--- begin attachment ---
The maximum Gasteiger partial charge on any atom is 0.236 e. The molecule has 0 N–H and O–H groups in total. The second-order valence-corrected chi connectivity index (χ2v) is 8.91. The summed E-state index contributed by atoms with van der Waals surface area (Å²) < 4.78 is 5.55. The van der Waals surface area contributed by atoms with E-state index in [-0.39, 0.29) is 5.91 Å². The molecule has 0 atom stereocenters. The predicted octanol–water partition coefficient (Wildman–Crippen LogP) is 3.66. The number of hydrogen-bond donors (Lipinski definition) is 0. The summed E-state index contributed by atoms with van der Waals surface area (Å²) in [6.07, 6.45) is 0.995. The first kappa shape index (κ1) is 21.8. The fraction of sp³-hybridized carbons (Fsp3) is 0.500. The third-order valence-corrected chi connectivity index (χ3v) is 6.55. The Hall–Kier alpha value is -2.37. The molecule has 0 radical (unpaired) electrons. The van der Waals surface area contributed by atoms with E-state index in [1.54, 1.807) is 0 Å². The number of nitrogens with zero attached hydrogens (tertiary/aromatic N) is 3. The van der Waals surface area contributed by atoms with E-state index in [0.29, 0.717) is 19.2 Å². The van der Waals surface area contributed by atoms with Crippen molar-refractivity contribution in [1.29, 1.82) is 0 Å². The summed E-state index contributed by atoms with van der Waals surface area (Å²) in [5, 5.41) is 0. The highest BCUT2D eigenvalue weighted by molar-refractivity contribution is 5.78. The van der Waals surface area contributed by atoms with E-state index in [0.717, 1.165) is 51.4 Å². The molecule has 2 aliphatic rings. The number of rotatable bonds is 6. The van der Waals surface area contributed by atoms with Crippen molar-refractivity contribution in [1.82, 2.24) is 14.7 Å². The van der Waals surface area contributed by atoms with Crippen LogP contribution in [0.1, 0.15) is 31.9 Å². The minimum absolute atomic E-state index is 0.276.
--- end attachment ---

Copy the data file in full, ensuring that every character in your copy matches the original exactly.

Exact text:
The maximum Gasteiger partial charge on any atom is 0.236 e. The molecule has 0 N–H and O–H groups in total. The second-order valence-corrected chi connectivity index (χ2v) is 8.91. The summed E-state index contributed by atoms with van der Waals surface area (Å²) < 4.78 is 5.55. The van der Waals surface area contributed by atoms with E-state index in [-0.39, 0.29) is 5.91 Å². The molecule has 0 atom stereocenters. The predicted octanol–water partition coefficient (Wildman–Crippen LogP) is 3.66. The number of hydrogen-bond donors (Lipinski definition) is 0. The summed E-state index contributed by atoms with van der Waals surface area (Å²) in [6.07, 6.45) is 0.995. The first kappa shape index (κ1) is 21.8. The fraction of sp³-hybridized carbons (Fsp3) is 0.500. The third-order valence-corrected chi connectivity index (χ3v) is 6.55. The Hall–Kier alpha value is -2.37. The molecule has 0 radical (unpaired) electrons. The van der Waals surface area contributed by atoms with E-state index in [1.54, 1.807) is 0 Å². The number of nitrogens with zero attached hydrogens (tertiary/aromatic N) is 3. The van der Waals surface area contributed by atoms with E-state index in [0.29, 0.717) is 19.2 Å². The van der Waals surface area contributed by atoms with Crippen molar-refractivity contribution in [1.29, 1.82) is 0 Å². The summed E-state index contributed by atoms with van der Waals surface area (Å²) in [5, 5.41) is 0. The highest BCUT2D eigenvalue weighted by molar-refractivity contribution is 5.78. The van der Waals surface area contributed by atoms with E-state index in [0.717, 1.165) is 51.4 Å². The molecule has 2 aliphatic rings. The number of rotatable bonds is 6. The van der Waals surface area contributed by atoms with Crippen molar-refractivity contribution in [1.82, 2.24) is 14.7 Å². The van der Waals surface area contributed by atoms with Crippen LogP contribution in [0.1, 0.15) is 31.9 Å². The minimum absolute atomic E-state index is 0.276.